resolution fails when the date of the server is more than 2 days late
dot at dotat.at
Tue Mar 3 19:47:12 UTC 2020
Joe Abley via Unbound-users <unbound-users at lists.nlnetlabs.nl> wrote:
> Dave Knight and I once wrote down some thoughts about the process of
> bootstrapping a cold validator onto the network. The draft apparently
> didn't seem very interesting to anybody else and wasn't picked up by the
> working group, but I think the potential for circular dependencies is worth
I'm interested but I have limited spare energy :-)
> Our approach was to specify that validation should be disabled following
> boot until an accurate sense of time was acquired, which is what many
> people in this thread have suggested.
I think it's better to assume validation will work and only disable it if
the assumption turns out to be wrong. (Computers without RTCs might prefer
to be less optimistic!)
I wonder if it's worth having separate recovery processes for getting the
time and getting the trust anchors. If they are separated then you can use
cutting edge cleverness like roughtime, and in most cases you will have
the right trust anchor but not the right time. On the other hand, a
single process is simpler, and if you are getting the trust anchor then
you'll usually get good-enough time for free from the HTTP Date: header
My pet idea for solving the bootstrap problem is:
* Your device is shipped with a list of trust anchor servers, identified
by URL and TLS SPKI pin, and a quorum size which is less than the
length of the list.
The URL could have an IP address in the host part, so bootstrapping
doesn't depend on the DNS, but that might make trust anchor servers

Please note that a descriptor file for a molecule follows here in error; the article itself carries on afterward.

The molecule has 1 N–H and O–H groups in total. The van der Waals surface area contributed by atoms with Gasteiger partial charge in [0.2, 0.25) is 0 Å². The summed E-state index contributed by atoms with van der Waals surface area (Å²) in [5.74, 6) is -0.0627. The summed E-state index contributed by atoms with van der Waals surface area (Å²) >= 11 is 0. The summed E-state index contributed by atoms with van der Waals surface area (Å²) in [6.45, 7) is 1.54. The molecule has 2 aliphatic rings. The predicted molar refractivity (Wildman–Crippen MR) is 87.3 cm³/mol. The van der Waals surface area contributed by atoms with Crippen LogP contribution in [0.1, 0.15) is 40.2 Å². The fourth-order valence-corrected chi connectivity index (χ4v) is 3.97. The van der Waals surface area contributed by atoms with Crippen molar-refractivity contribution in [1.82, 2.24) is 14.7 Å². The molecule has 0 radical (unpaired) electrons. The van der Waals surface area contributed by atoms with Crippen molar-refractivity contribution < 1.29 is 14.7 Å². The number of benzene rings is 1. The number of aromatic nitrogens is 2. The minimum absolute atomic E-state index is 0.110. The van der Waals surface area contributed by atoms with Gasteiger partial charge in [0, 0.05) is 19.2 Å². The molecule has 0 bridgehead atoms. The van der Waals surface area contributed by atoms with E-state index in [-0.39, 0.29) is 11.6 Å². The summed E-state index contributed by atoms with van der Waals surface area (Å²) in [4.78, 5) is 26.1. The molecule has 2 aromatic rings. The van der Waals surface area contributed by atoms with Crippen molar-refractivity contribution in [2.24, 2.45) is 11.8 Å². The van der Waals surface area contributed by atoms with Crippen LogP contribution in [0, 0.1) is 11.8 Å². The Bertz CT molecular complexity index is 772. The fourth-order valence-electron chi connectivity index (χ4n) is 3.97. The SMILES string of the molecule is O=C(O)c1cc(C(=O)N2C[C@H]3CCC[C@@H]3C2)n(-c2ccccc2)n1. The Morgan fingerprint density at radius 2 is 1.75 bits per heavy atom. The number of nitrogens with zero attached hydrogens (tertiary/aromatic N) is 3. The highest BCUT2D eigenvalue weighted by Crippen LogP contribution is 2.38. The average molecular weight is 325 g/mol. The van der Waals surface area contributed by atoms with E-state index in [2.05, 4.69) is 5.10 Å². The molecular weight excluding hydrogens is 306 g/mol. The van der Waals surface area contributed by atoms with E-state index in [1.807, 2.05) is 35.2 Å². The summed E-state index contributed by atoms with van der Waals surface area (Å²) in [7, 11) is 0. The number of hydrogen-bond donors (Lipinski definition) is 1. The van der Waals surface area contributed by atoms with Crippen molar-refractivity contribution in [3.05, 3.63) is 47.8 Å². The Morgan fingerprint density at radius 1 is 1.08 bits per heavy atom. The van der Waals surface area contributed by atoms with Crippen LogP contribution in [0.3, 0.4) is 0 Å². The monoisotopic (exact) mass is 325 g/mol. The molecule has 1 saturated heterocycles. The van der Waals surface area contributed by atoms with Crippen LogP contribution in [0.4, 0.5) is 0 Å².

too difficult from the ops point of view. On the other hand
authoritative TLD name servers have very stable IP addresses so it is
The servers should be diverse in terms of operators, locations, etc.
The size of the quorum allows you to trade off availability and
* If DNSSEC doesn't work at boot time, your device runs a bootstrap
process, as follows:
* Shuffle the list of trust anchor servers
* Make an https request to each one, authenticating the server using the
SPKI pin but ignoring certificate validity times. The response
includes the time and the current root trust anchor.
* Keep going until you get matching responses from a quorum of servers.
You can make requests concurrently so it's reasonably fast. When
comparing the time (actually, compare the offset from the local clock,
because the requests don't happen at the same time), you should allow
for some amount of drift, e.g. tuned to match your NTP client's
This process avoids two problems with the validator-bootstrap draft, or
rather with the trust anchor publication draft which it refers to.
(1) It sets up data.iana.org to be a huge single point of failure.
(2) The process for validating the responses from data.iana.org just moves
the trust anchor from the DNS to x.509/pgp/smime. Whereas the DNSSEC trust
anchor has extremely trustworthy and visible processes, the data.iana.org
certificates are a complete mystery, and after the rollover they are
I know that SPKI pins are now deprecated for web sites, because they are
too brittle. But they are just right for this protocol: the SPKI pin
(subject public key information, i.e. a hash of the server's certificate
public key) authenticates the trust anchor server directly to the device
without relying on a third party.
We aren't just moving trust around, instead we are dispersing it. We don't
trust any individual server (if the quorum is greater than 1), instead we
establish trust from several diverse servers agreeing with each other.
Servers can fail, drop out, etc. and bootstrapping still works. The trust
anchor server list gets updated by the usual OS patching process, but it
should be stable enough that it can still work if it is years out of date:
more like DNS root zone hints than the DNSSEC root trust anchor.
We could add a transparency system that monitors public trust anchor
servers for good behaviour, so that they are trustworthy as well as
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